BassWestUSA - Summer, 2013, Page 77


Amp Wakebait

By JoSH DouglAS

spring and early summer is one of my favorite times to be on the water as the fish are hanging out and feeding heavily during the post spawn. One thing that I find increases my ability to catch fish is to throw baits at them that they may not have seen 100 times. One such bait is the Biovex Amp wake bait. What makes this ½ ounce wake bait so unique is its ability to be fished really, really slow. Unlike some other wake baits that have a tendency to dip below the surface, the Amp is truly a surface lure. I like the fact that it can be fished so slow, and the rolling action combined with the big eyes that seem to glare at the fish give a whole new look to this bait that other wake baits do not have. Everyone knows bluegill are one of the main predators of bass eggs during the spawn. Once the bass fry have hatched and the bluegill start to spawn, the bass turn the tables, if you will, on the panfish, hanging out on the outskirts of their honeycomb shaped nesting beds, waiting to pick them off. This is one of the prime times that I like to throw the Amp in a Oikawa, Ayu, Perch, or Wagasaki pattern. I cast the bait near structures like weed lines or hyacinth around the beds and bring it back slowly past those places that bass would normally be staging as ambush points. The strikes are often bone crushing as the bass are literally trying to smash to death these panfish. This bait is also deadly on any lake with shad. When I fish on the Tennessee River, I like to fish along weed lines. When the bass start to boil and bust balled up shad, I will go to the Amp wake bait in a bone or shad color. I used to throw a lot of spooks and poppers in these situations, but the Amp more closely imitates the size and profile of most shad. The Amp also has such a different look compared to most traditional baits. With its slow retrieve, it looks like an injured baitfish whereas a traditional walking bait is something that the fish strike, but don’t always hook up on since they are trying to wound the bait to come back and eat it. The Amp looks like it is already wounded, so the fish simply inhale it. The hook-up ratio is awesome. My go to outfit for fishing these baits is a G-Loomis 843 Medium Heavy rod with a Shimano Chronarch reel filled with 30lb Segaur Kanzen braid. I fish a bit heavier rod than most people would but that is just what I prefer. I also throw the Amp baits quite a bit around and under docks with a great deal of success. The ½ ounce weight makes them easy to pitch sidearm under docks and the slower retrieve keeps them in the strike zone longer. Josh Douglas resides in Tennessee and is a regular participant in the B.A.S.S. Central, Northern and Southern circuits. BWU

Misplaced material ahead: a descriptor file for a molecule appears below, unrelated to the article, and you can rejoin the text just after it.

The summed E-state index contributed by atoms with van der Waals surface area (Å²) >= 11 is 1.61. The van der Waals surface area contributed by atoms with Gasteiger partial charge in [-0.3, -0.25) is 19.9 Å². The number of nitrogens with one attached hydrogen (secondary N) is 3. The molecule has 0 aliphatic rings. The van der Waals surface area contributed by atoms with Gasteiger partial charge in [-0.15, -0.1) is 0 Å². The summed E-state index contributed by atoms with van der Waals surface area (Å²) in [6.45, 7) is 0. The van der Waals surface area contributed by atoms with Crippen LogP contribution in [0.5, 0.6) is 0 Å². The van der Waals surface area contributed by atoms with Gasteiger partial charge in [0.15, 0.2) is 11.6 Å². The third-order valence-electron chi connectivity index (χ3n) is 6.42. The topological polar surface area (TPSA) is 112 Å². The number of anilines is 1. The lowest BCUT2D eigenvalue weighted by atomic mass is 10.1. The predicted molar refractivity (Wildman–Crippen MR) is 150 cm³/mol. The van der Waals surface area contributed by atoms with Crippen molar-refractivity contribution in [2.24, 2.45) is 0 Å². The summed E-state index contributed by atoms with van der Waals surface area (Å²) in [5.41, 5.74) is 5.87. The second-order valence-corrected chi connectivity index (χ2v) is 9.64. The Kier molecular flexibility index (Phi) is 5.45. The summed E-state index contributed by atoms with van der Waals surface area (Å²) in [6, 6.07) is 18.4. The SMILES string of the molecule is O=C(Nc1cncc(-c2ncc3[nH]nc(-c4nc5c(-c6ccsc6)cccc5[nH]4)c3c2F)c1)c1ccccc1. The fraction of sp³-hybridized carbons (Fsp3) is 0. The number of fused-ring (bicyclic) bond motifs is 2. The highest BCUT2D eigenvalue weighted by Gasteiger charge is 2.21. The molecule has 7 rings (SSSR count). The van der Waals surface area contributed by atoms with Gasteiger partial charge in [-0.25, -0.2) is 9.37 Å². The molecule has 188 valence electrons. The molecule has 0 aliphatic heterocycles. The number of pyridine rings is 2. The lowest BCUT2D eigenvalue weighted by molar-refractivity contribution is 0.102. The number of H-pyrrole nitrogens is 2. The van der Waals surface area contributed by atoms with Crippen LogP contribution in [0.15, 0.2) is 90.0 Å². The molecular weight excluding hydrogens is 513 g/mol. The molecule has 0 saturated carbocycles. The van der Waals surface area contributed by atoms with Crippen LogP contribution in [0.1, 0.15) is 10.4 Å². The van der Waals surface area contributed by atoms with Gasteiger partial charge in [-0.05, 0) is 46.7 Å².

Summer 2013